The company is working with various industry manufacturers, like Qualcomm, Broadcom, and Quantenna, to boost compatibility and market uptake. It can also be integrated with Google Assistant, Apple HomeKit, Amazon Alexa, and other proprietary interfaces.

Just recently, Cognitive Systems reported its WiFi Motion technology will run on MaxLinear chips, and that California company’s suite of WiFi, fibre, DOCSIS, and xDSL products. WiFi 5, 6 and 7 products are also compatible, and the company is collaborating with various industry groups, including the Wireless Broadband Alliance Ltd. CO. (WBA), Wi-Fi Alliance, and Institute of Electrical and Electronics Engineers (IEEE), to extend the reach of WiFi sensing services and enable the next generation of smart homes.

Or smart cars.

Attendees at the WiFi Alliance Lisbon trade show recently saw a demonstration of WiFi sensing for automotive use. Child Presence Detection (CPD) leverages WiFi to detect if a child is unattended in a vehicle and can also determine if they are moving and breathing.

The CPD solution (developed by a partnership led by Japanese tech firm Murata, with Canadian offices in Markham, ON) uses artificial intelligence-driven WiFi sensing programming from Origin Wireless to process existing WiFi transmissions. Origin’s patented applications are used to build WiFi smart homes, automotive products and enable health and well-being services.

In the demo, the technology detected the presence of a child in a vehicle and was shown to be able to detect even slight environmental changes in real-time, including biometric variations like respiration.

diagram shows Wi-Fi sensing device placement and connections in a car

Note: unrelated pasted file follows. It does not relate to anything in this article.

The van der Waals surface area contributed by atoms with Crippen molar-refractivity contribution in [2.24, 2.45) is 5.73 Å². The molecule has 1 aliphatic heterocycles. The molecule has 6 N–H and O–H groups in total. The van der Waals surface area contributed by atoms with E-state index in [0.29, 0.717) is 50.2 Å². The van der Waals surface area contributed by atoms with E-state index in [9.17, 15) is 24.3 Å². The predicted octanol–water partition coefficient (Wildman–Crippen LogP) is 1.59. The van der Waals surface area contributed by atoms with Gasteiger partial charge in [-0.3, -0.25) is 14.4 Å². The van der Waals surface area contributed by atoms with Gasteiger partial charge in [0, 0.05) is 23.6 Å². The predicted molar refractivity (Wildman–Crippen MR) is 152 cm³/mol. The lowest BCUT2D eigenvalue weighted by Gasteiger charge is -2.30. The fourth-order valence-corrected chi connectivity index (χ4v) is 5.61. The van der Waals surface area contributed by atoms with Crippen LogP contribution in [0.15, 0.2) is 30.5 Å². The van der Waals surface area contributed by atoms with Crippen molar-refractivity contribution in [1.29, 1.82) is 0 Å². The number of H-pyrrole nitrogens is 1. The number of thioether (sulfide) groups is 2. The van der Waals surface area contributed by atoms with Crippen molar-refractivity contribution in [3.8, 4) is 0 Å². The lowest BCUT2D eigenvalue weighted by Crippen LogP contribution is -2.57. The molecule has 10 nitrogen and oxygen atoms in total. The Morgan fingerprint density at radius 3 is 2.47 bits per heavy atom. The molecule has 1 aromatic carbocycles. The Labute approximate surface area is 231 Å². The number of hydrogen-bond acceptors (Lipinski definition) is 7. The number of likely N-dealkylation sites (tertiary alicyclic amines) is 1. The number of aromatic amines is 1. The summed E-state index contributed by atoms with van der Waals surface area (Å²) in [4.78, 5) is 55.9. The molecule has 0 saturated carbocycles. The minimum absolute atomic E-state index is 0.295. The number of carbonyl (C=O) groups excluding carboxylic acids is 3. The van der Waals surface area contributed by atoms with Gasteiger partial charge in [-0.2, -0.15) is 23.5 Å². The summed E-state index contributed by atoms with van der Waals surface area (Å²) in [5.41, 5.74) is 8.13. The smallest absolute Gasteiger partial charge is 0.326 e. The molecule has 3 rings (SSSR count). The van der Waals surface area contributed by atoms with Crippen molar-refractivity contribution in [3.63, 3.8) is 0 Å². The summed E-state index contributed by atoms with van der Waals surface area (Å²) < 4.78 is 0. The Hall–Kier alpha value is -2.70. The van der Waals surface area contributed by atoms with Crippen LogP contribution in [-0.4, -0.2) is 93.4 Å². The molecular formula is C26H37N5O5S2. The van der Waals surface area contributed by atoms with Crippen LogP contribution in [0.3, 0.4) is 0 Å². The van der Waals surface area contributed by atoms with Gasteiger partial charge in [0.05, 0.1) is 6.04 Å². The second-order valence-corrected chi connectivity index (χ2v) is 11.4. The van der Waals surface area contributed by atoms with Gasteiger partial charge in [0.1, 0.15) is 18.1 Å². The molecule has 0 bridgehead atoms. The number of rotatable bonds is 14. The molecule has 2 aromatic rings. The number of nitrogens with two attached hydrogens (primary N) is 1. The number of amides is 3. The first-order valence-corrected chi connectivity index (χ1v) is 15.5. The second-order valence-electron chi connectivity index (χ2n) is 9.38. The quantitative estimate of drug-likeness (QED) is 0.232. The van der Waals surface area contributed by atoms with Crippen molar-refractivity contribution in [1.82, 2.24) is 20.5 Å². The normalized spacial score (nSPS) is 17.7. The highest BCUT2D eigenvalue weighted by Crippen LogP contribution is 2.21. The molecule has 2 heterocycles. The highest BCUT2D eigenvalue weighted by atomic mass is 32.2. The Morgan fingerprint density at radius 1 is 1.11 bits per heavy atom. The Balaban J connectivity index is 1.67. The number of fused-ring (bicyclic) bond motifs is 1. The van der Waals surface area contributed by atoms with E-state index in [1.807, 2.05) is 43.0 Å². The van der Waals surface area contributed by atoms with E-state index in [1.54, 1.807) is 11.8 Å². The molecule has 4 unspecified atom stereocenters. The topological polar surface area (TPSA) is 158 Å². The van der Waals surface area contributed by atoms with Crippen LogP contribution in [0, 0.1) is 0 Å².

Wi-Fi units are installed in a vehicle to enable motion sensing. (source: Murata)

Two WiFi modules are required to detect a child in the car, the tech partners described, and existing WiFi systems like in-vehicle infotainment, navigation or telematic control units can be used for CPD, once sensing software like that from Origin Wireless is installed.

Both front seat and rear seat can be sensed and small movements like breathing can be detected. Even a child under a blanket on the floor can be detected.

Such sensing detail and specificity will only increase. The next-gen wireless standard, the 802.11 bf protocol, could enable sensing technology to make use of both low-frequency waves (1 GHz to 7.125 GHz) to sense motion in a large room, for example, and high-frequency signals (45 GHz and above) to sense movements at shorter ranges, like recognizing your hand gestures when you’re working at a laptop or speaking excitedly on the phone.

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multiple exposures show one man walking across room

Academics, researchers and technologists are tweaking the motion detection capabilities of WiFi by analyzing wireless signals and their reflections off encountered surroundings, such as a person’s body. Walking – stride length and gait speed – is easily detected. But algorithms can distinguish walking from other movements, such as cleaning the kitchen or brushing one’s teeth. A range of behaviours can be identified, including breathing, falling, even specific emotions, simply by analyzing the wireless signals that get reflected off people’s bodies. WiFi can also be used to estimate the number of people inside a room from the outside. Image: MIT.